If you’ve never heard of Myanmar, you’re not alone. I hadn’t heard of it until about a month ago when The New York Times’ Snapchat Discover section featured a harrowing video depicting Rohingya men, women and children fleeing Myanmar. The Myanmar army has been participating in what constitutes an ethnic cleansing of the Rohingya people from the country.

The Rohingya people are a predominantly Muslim population living in the overwhelmingly Buddhist Myanmar. Countries like Myanmar and Bangladesh have tried to claim that the Rohingya people claim ethnicity elsewhere to avoid assimilating them into their own nations, causing a sense of statelessness among the Rohingya people. The violence in Myanmar increased dramatically, starting in August, to the point where nearly 500,000 people fled in a single month. An exodus like this has not been seen since the Rwandan genocide in 1994.

These figures are not just alarming; they’re horrifying. Our own domestic political spats consistently live on the forefront of our consciousness, making it easy to ignore what is going on in Myanmar. Every major news network is willing to address the latest political scandal. In a world where a tweet from President Donald Trump gets over 86,000 favorites in three hours, it would take minimal time for him to raise awareness for this worsening humanitarian crisis — and that’s the least he could do.

He could develop a policy position aimed at aiding the Rohingya people or bring it to the forefront of discourse on the world’s stage, but he hasn’t. It is worth noting that former President Bill Clinton, who held office at the peak of the Rwandan genocide, has said that not doing more to prevent and stop these acts of violence was one of the biggest failings of his presidency.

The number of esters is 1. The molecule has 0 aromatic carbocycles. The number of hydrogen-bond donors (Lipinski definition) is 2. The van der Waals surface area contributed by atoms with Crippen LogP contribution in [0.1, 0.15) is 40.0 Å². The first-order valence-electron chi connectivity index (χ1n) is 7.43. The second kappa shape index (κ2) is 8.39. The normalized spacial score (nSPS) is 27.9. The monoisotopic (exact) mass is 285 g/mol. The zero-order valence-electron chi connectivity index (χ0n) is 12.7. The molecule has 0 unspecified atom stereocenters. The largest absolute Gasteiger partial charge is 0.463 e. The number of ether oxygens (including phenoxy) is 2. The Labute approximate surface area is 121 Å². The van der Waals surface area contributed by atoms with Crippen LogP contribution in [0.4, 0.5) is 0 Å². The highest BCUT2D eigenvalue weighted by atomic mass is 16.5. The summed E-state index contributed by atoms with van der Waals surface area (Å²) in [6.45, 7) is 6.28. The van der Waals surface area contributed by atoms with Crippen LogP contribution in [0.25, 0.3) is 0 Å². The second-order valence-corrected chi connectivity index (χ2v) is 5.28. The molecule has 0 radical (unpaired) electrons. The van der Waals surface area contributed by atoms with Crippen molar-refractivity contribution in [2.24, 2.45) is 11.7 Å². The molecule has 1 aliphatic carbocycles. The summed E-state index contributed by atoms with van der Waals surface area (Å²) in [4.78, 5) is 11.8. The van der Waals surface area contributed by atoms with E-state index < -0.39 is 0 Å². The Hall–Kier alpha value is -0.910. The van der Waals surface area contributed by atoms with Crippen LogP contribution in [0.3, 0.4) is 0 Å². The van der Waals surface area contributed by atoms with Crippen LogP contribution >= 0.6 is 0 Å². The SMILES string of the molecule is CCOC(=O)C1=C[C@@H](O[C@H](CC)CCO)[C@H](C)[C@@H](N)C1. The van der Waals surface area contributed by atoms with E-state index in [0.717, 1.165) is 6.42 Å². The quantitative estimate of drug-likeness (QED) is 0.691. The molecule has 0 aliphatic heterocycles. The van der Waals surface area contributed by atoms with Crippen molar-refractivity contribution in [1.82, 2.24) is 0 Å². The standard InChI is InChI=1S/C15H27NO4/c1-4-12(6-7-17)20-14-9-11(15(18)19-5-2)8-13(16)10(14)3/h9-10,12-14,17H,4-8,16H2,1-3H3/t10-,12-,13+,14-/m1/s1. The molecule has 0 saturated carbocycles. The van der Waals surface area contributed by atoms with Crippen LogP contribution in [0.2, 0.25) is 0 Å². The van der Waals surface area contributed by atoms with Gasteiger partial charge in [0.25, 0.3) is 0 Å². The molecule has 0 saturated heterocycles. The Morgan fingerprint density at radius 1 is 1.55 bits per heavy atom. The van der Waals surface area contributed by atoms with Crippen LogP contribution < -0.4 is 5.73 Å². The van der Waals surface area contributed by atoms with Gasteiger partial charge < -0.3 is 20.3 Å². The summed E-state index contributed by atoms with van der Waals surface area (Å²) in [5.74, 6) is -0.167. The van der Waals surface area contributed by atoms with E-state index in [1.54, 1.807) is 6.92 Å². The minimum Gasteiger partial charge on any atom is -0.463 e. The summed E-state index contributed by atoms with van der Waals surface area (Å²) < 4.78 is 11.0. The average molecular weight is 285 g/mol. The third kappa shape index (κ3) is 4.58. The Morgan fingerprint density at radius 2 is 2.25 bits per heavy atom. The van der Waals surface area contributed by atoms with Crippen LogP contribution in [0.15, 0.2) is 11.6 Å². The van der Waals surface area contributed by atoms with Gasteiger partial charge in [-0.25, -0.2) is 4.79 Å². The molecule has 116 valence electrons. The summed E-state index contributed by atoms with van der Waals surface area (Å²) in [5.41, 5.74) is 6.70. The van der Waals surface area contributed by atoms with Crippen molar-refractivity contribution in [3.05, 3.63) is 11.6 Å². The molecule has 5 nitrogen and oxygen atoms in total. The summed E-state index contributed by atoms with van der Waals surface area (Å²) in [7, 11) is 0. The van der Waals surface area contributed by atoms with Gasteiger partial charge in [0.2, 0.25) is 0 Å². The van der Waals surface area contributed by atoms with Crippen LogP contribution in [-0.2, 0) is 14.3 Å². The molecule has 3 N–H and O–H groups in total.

I believe the main reason he, and other world leaders, have not addressed the plight of the Rohingya people is because they are Muslim. Trump has demonstrated racism in many aspects of his public life, most notably against Muslims in which his colloquially termed “Muslim ban” is concerned. Myanmar is not one of the countries listed in the third iteration of the ban, which prompts one to wonder how aware Trump and our representatives are about this situation.

Refugees, particularly Muslim refugees, are a hot-button topic right now. After the terrorist attacks in Paris in 2015, many nations, including France, cracked down on typical physical indicators of Islam such as burqas and niqabs, or items that cover one’s face, banning them completely. Many would rather be rid of the Muslim people currently residing in their countries and thus are not likely to welcome more.

Now that you know about the situation in Myanmar, you’re probably wondering how you can help. Organizations like Save the Children and Islamic Relief USA are collecting donations to provide food, water and other basic necessities to Rohingya refugees.

If, however, like me, you can’t really afford to donate, then spread the word of your new knowledge of this horrific and meaningless loss of life. Call your representatives — Sens. Chuck Schumer and Kirsten Gillibrand and Rep. Claudia Tenney, to name those in New York and the Binghamton area. Tell people in power that this is an issue that you care about and want to be brought to the table. Use your voice to help those who are screaming but cannot be heard.

Jessica Gutowitz is an undeclared freshman.